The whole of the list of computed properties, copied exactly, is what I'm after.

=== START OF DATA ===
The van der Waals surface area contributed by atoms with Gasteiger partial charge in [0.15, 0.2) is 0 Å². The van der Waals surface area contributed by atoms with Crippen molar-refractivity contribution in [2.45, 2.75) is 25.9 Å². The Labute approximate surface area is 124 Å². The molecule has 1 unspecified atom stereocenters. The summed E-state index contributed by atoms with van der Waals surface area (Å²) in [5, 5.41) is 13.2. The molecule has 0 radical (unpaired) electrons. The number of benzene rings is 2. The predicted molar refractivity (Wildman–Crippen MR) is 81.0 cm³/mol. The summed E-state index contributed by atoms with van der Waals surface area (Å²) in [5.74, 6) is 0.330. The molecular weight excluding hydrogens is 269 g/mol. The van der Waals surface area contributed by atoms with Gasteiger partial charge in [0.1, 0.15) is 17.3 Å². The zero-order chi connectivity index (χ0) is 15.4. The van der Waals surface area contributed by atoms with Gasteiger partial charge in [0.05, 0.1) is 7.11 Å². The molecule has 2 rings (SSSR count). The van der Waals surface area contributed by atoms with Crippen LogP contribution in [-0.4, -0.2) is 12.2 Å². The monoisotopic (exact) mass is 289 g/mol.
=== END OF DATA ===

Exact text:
The van der Waals surface area contributed by atoms with Gasteiger partial charge in [0.15, 0.2) is 0 Å². The van der Waals surface area contributed by atoms with Crippen molar-refractivity contribution in [2.45, 2.75) is 25.9 Å². The Labute approximate surface area is 124 Å². The molecule has 1 unspecified atom stereocenters. The summed E-state index contributed by atoms with van der Waals surface area (Å²) in [5, 5.41) is 13.2. The molecule has 0 radical (unpaired) electrons. The number of benzene rings is 2. The predicted molar refractivity (Wildman–Crippen MR) is 81.0 cm³/mol. The summed E-state index contributed by atoms with van der Waals surface area (Å²) in [5.74, 6) is 0.330. The molecular weight excluding hydrogens is 269 g/mol. The van der Waals surface area contributed by atoms with Gasteiger partial charge in [0.1, 0.15) is 17.3 Å². The zero-order chi connectivity index (χ0) is 15.4. The van der Waals surface area contributed by atoms with Gasteiger partial charge in [0.05, 0.1) is 7.11 Å². The molecule has 2 rings (SSSR count). The van der Waals surface area contributed by atoms with Crippen LogP contribution in [-0.4, -0.2) is 12.2 Å². The monoisotopic (exact) mass is 289 g/mol.